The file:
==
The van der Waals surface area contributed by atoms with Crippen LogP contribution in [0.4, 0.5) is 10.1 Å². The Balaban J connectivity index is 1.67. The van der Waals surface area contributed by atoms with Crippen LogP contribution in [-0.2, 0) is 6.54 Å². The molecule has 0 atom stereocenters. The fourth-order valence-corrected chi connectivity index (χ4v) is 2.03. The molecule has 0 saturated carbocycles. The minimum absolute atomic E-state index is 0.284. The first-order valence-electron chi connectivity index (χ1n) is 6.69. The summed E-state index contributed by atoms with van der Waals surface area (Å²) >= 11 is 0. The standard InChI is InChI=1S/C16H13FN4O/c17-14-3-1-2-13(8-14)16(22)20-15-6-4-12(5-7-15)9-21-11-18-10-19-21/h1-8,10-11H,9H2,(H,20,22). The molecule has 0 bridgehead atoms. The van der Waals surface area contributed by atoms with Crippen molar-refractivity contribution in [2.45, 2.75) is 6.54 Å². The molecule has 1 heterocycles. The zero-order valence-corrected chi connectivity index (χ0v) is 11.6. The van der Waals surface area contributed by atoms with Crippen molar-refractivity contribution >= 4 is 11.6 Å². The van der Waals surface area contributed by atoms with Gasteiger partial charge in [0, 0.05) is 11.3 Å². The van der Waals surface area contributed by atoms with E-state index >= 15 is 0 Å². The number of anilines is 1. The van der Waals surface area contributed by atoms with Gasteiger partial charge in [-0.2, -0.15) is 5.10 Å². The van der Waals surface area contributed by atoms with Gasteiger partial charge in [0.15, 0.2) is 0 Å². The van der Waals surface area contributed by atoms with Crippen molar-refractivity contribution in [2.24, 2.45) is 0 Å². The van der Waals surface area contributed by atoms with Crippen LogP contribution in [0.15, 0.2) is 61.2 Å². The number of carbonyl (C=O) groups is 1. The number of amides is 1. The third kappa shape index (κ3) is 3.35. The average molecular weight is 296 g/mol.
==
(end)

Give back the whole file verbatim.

The van der Waals surface area contributed by atoms with Crippen LogP contribution in [0.4, 0.5) is 10.1 Å². The Balaban J connectivity index is 1.67. The van der Waals surface area contributed by atoms with Crippen LogP contribution in [-0.2, 0) is 6.54 Å². The molecule has 0 atom stereocenters. The fourth-order valence-corrected chi connectivity index (χ4v) is 2.03. The molecule has 0 saturated carbocycles. The minimum absolute atomic E-state index is 0.284. The first-order valence-electron chi connectivity index (χ1n) is 6.69. The summed E-state index contributed by atoms with van der Waals surface area (Å²) >= 11 is 0. The standard InChI is InChI=1S/C16H13FN4O/c17-14-3-1-2-13(8-14)16(22)20-15-6-4-12(5-7-15)9-21-11-18-10-19-21/h1-8,10-11H,9H2,(H,20,22). The molecule has 0 bridgehead atoms. The van der Waals surface area contributed by atoms with Crippen molar-refractivity contribution in [2.45, 2.75) is 6.54 Å². The molecule has 1 heterocycles. The zero-order valence-corrected chi connectivity index (χ0v) is 11.6. The van der Waals surface area contributed by atoms with Crippen molar-refractivity contribution >= 4 is 11.6 Å². The van der Waals surface area contributed by atoms with Gasteiger partial charge in [0, 0.05) is 11.3 Å². The van der Waals surface area contributed by atoms with E-state index >= 15 is 0 Å². The number of anilines is 1. The van der Waals surface area contributed by atoms with Gasteiger partial charge in [-0.2, -0.15) is 5.10 Å². The van der Waals surface area contributed by atoms with Gasteiger partial charge in [0.15, 0.2) is 0 Å². The van der Waals surface area contributed by atoms with Crippen molar-refractivity contribution in [2.24, 2.45) is 0 Å². The van der Waals surface area contributed by atoms with Crippen LogP contribution in [0.15, 0.2) is 61.2 Å². The number of carbonyl (C=O) groups is 1. The number of amides is 1. The third kappa shape index (κ3) is 3.35. The average molecular weight is 296 g/mol.